2-lighter, better liner, maybe intuition?
3-gore-tex.
4- overall smaller profile.

I figure if i can kick steps up mt hoods cooper spur in 75 dollar vans high standards, this should be a freaking revelation for me! in my eyes they are perfect for cascade volcano corn runs.

Biggest thing to remember is that these are not mountaineering boots. they are something totally different. they are made to climb snowboard friendly pitches, not huge mountaineering feats.

if your gonna buy a boot for splitboarding its a no brainer to buy this boot rather than a resort boot. they cost just as much as other high end boots.

i personally am a gear hoarder and this season will have vans jamie lynn's for ridin pow and hittin it freestyle, sparks deeluxe for snowboard mountaineering and some scarpa AT boots for skiing and for multiday trips on the split.

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 Post subject: Re: Spark boots?
PostPosted: Wed Oct 19, 2011 3:31 pm 
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 Post subject: Re: Spark boots?
PostPosted: Wed Oct 19, 2011 3:34 pm 
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what do you guys think of these guys i found in the bargain basement the other day?

Image

Image

Image

they almost were there 20 years ago

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 Post subject: Re: Spark boots?
PostPosted: Wed Oct 19, 2011 8:25 pm 
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HFT: I must admit I am curious how you feel a softer sole helps snowboarding performance when one uses a binding featuring an absolutely rigid, ~10 mm thick metal baseplate (Spark or Karakoram)? When I rode solid boards, with soft boots, I always preferred a a binding with a composite baseplate (Burton C-14)., because metal baseplate bindings eliminated any board feel, and seemed to create a flat spot in the flex pattern of the board. With splitboards, I accept a slight loss of board feel (but find this is less using the weak/flexy Voile plate than with Sparks) for all the advantages of splitting (but I do wish for a carbon fiber slider plate, and may venture to build my own at some point); I just to fail to see/experience much differences in board feel with stiff soled boots when the binding is a massive rigid plate.
Not trying to disrespect your opinion, my experiences just seem to vary compared with yours.

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 Post subject: Re: Spark boots?
PostPosted: Wed Oct 19, 2011 11:16 pm 
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I'm kind of with BG on this one. I would like to have a stiffer toe box for kicking steps but I feel like soft boots climb pretty well. I don't really have a problem with strap on crampons either and I'm not so sure I'd want give up the feel when riding with a stiff sole.

Perhaps something like a trad climbing shoe with a soft sticky sole and a stiff edge to help with any delicate edging footwork?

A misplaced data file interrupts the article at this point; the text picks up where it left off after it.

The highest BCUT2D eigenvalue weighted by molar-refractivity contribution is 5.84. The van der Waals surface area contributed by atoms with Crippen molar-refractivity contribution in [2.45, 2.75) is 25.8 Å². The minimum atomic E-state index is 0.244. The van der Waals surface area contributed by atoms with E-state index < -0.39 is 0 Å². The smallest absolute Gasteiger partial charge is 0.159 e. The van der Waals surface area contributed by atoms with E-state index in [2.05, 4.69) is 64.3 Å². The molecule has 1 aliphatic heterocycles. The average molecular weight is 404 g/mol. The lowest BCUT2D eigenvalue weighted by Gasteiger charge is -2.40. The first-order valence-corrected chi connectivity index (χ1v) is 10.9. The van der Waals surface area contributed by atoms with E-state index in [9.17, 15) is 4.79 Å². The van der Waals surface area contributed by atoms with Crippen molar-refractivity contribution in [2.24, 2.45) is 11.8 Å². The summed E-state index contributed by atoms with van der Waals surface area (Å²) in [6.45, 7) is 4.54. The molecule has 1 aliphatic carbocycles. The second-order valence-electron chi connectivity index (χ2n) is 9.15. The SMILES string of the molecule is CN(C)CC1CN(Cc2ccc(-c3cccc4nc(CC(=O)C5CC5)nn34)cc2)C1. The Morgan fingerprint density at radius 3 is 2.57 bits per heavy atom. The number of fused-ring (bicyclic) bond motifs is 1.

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 Post subject: Re: Spark boots?
PostPosted: Thu Oct 20, 2011 1:41 pm 
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Barrows,

This is based on my personal experience riding in both plastic PMBs w/voile plates & burtons and leather LaSportiva Mountaineering boots (Nepal Extremes) and Spark Ignitions. Im not specifically talking about AT boots and plate bindings. I am talking about not wanting a full shank on a soft snowboard boot. For starters putting one in a snowboard binding was problematic. My leather mountaineering boots were stiff, ratchet straps around stiff leather did not allow for much play with strapping them on tight, like with a softer snowboard boot (plastic PMBs were even worse). The next issue was the fact they were too skinny to properly fill out a snowboard binding, leaving wiggle room and a loss of control. Then the fact that they were longer than my snowboard boots which resulted in the toes hanging off the edge of the binding, at an upward angle due to the integrated toe ramps on the sparks. Lastly, with the soles being so unforgiving, I really had to change my riding style to get the board to react on turn initiation. I had to roll more weight to my toeside edge because of the stiff shank. I had to force my way through a turn as the boot didnt do any of the work. Perhaps that was due to lack of calf support as well though.

So maybe im not doing a fair comparison, perhaps a stiff shank in a snowboard boot would perform differently than in my mountaineering boots.

Bottom line, I dont need a snowboard boot that can climb vertical ice ala: Russman. If I did I would just use an AT boot as they are more properly designed for this. Ultimately you want a boot that can support your body weight from a tiny toe edge or crampon point for that type of activity. Which is not what I would want for surfing through pow.